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Generic Security Information
 

Generic Security Information

The following information can be used in two ways:
1) To help sites that have, or may have, experienced a break-in.
2) To help assess the security of sites that have not experienced a break-in.

Section A lists several ways to determine if a system has been compromised.
Sections B and C contain lists of vulnerabilities that have been exploited by intruders on UNIX and VMS systems respectively. Section D describes tools that can be used to help secure a system.

The information in this document can be used to prevent several types of break-ins. We encourage system administrators to review all sections of this document and modify their systems accordingly to close these potential
vulnerabilities.

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A. How To Determine If Your System Has Been Compromised

1. Examine log files such as your 'last' log, process accounting, syslog, and C2 security logs for logins from unusual locations or other unusual activity. Note that this is not foolproof; many intruders edit accounting files in an attempt to hide their activity.

2. Look everywhere on the system for unusual or hidden files (files that start with a period and are normally not shown by ls) as these can be used to hide information such as password cracking programs and password files from other systems. A favorite trick on UNIX systems is to put a hidden directory in a user's account with an unusual name;
something like '...' or '.. ' (dot dot space space) or '..^G' (dot dot control-G). Also, files with names such as '.xx' and '.mail' have been used.

3. Look for set-uid files everywhere on your system. Intruders often leave set-uid copies of /bin/sh around to allow them root access at a later time. The UNIX find program can be used to hunt for setuid root files. The following example will find setuid root files on the '/' (root) partition (Note: The find command will not follow symbolic links):

find / -user root -perm -4000 -print

4. Check your system binaries to make sure that they haven't been changed. We've seen intruders change programs on UNIX systems such as login, su, telnet, and other critical network and system programs. On VMS systems, we've seen intruders change programs such as loginout.exe and show.exe. Compare the versions on your systems with known good copies such as those from your initial installation tapes. Be careful of trusting backups; your backups could also contain Trojan horses.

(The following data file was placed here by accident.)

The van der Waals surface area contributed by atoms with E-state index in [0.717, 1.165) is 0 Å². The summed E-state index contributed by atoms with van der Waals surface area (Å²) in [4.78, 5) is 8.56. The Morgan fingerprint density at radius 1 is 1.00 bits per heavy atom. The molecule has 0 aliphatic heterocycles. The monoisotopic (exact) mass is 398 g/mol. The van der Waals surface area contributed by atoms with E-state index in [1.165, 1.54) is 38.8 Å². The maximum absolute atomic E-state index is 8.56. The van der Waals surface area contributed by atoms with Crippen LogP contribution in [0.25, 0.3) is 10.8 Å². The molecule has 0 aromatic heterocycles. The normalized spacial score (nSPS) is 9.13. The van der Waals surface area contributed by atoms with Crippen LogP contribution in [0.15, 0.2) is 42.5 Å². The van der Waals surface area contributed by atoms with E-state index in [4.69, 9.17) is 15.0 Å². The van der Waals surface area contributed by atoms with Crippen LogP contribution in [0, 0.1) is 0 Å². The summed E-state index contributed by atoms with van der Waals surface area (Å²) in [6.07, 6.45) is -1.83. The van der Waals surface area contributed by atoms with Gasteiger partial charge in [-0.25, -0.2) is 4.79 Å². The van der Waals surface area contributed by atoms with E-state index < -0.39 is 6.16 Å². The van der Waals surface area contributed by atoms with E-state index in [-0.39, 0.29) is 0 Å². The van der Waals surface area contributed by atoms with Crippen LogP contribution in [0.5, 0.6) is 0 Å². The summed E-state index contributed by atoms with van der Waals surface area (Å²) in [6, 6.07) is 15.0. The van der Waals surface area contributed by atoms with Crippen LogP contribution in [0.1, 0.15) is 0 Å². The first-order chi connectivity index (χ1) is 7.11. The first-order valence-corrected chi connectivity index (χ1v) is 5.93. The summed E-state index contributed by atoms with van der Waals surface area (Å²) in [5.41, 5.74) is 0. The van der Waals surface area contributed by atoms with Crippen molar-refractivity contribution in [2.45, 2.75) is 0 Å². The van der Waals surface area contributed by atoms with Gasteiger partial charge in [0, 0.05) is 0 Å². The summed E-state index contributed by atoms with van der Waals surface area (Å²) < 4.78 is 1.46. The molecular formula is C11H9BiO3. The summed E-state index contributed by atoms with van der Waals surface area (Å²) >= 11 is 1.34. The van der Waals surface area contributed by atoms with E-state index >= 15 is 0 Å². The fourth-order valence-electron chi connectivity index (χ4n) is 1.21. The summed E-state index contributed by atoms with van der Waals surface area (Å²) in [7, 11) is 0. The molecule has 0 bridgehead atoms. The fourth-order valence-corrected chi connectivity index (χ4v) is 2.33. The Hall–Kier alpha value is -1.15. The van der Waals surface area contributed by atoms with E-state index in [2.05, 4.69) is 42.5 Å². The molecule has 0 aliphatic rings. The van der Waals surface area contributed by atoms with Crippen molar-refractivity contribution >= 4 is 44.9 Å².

5. Examine all the files that are run by cron and at. We've seen intruders leave back doors in files run from cron or submitted to at. These techniques can let an intruder back on the system even after you've kicked him or her off. Also, verify that all files/programs referenced (directly or indirectly) by the cron and at jobs, and the job files themselves, are not world-writable.

6. Inspect /etc/inetd.conf for unauthorized additions or changes. In particular, hunt for entries that execute a shell program (for example, /bin/sh or /bin/csh) and check all programs that are specified in /etc/inetd.conf to verify that they are correct and haven't been replaced by Trojan horses.

7. Check your system and network configuration files for unauthorized entries. In particular, look for '+' (plus sign) entries and inappropriate non-local host names in /etc/hosts.equiv, /etc/hosts.lpd, and in all ~/.rhost files (especially ~root, ~uucp, ~ftp, and other system accounts) on the system. These files should not be world-writable. Furthermore, ensure that these files existed prior to any intrusion and have not been created by the intruder.

8. Examine all machines on the local network when searching for signs of intrusion. In particular, check those hosts that share NIS (yellow pages) or NFS mounted partitions, or that are referenced in /etc/hosts.equiv files. Also, check any hosts with which your users share .rhost access.

9. Examine the /etc/passwd file on the system and check for any additional or modified accounts. In particular, look for the unauthorized creation of new accounts, accounts with no passwords, or UID changes to existing accounts.


B. UNIX System Configuration Problems That Have Been Exploited

1. Weak passwords

Intruders often use finger or ruser to discover account names and then try simple passwords. Encourage your users to choose passwords that are difficult to guess (for example, words that are not contained in any dictionary of words of any language; no proper nouns, including names of "famous" real or fictitious characters; no acronyms that are
common to computer professionals; no simple variations of first or last names. Furthermore, inform your users not to leave any clear text username/password information in files on any system.

A good heuristic for choosing a password is to choose an easy-to-remember phrase, such as "By The Dawn's Early Light", and take the first letters to form a password. Insert in some punctuation or mixed case letters as well. For the phrase above, one example password might be: bt}DeL{. (DO NOT use this sample phrase for your password.)